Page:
Sensitivity of the asian summer monsoon to aspects of sea-surface-temperature anomalies in the tropical pacific ocean

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Abstract

The response of both the time of onset, and the strength of the Asian summer monsoon, to regional aspects of the sea surface temperature (SST) anomalies in the tropical Pacific Ocean associated with El Niño/Southern Oscillation (ENSO) has been investigated through a series of sensitivity experiments with the Universities Global Atmospheric Modelling Programme (UGAMP) General Circulation Model (UGCM). This paper builds on the work of Ju and Slingo (1995) and on their hypothesis that the relationship between the Asian summer monsoon and ENSO involved the latitudinal position and strength of the tropical convective maximum (TCM) over Indonesia and the west Pacific in the preceding spring. the inference from their results was that the modulation of the TCM might be associated either with changes in the Walker circulation through the influence of the east Pacific SST anomalies, or with changes in the local Hadley circulation associated with the in situ SST anomalies in the west Pacific. the investigation has focused on the particular contrasting years of 1983 and 1984. the experiments described in this paper are designed to isolate the effects of the principal SST anomalies in the east and central Pacific, associated with El Niño/La Niño, from those of opposite sign which develop in the west Pacific as a complementary pattern during the mature phase of El Niño/La Niño.

The results of the experimentation suggest that, at least for the test cases of 1983 and 1984, the modulation of the Walker circulation, with implied additional subsidence over the eastern hemisphere, is the dominant mechanism whereby the Asian summer monsoon is weakened during El Niñño years. However, the late onset during El Niño years may also be associated with the complementary cold SST anomalies in the west Pacific which delay the northwards transition of the TCM. During La Niño, the modulation of the Walker circulation appears not to be the controlling factor which determines the stronger monsoons. the UGCM results suggest that the complementary warm SST anomalies in the west Pacific enhance the TCM, and it is this in situ response by the TCM that leads to an early onset and stronger monsoon. the importance of warm anomalies in the west Pacific in the development of a strong monsoon has been investigated further through a case-study of the 1994 season. the year 1994 was an El Niño year in which the monsoon was unexpectedly active, but which was also marked by warmer than normal SSTs in the west Pacific.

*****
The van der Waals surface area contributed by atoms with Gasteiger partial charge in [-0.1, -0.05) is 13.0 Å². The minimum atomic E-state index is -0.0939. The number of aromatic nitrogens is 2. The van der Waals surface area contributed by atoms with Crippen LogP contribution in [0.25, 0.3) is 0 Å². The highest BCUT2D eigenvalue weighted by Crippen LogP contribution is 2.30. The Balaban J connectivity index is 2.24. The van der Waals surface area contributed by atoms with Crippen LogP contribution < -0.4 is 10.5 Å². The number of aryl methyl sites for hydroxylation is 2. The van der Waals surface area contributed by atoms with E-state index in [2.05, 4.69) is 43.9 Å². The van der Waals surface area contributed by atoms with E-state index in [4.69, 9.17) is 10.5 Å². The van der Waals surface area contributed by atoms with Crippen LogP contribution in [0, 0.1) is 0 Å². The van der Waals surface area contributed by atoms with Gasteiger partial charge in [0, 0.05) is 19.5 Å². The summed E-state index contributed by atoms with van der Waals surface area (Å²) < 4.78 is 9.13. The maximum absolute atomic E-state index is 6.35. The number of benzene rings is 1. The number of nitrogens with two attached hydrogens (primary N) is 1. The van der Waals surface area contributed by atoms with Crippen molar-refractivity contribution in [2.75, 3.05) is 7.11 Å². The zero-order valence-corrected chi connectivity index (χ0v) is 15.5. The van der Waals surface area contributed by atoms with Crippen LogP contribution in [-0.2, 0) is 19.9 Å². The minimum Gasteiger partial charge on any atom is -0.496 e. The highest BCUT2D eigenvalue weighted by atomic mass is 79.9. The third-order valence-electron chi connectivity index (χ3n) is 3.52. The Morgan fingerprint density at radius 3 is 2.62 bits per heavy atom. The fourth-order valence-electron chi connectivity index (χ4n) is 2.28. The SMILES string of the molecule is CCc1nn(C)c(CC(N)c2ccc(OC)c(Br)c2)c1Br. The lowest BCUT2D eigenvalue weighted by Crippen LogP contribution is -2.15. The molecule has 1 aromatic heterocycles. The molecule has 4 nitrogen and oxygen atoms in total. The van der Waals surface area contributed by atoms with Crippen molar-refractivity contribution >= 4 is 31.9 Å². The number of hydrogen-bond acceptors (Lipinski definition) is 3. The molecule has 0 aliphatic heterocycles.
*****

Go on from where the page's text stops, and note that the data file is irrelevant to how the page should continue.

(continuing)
The sensitivity experiments have also elucidated the role of El Niño in influencing the precursory signature of stronger subtropical westerlies over India and south-east Asia during the winter and spring preceding weak monsoons. the results suggested that the equatorwards shift of the subtropical jet is a remote response to the warm SST anomalies in the central and east Pacific associated with El Niño.

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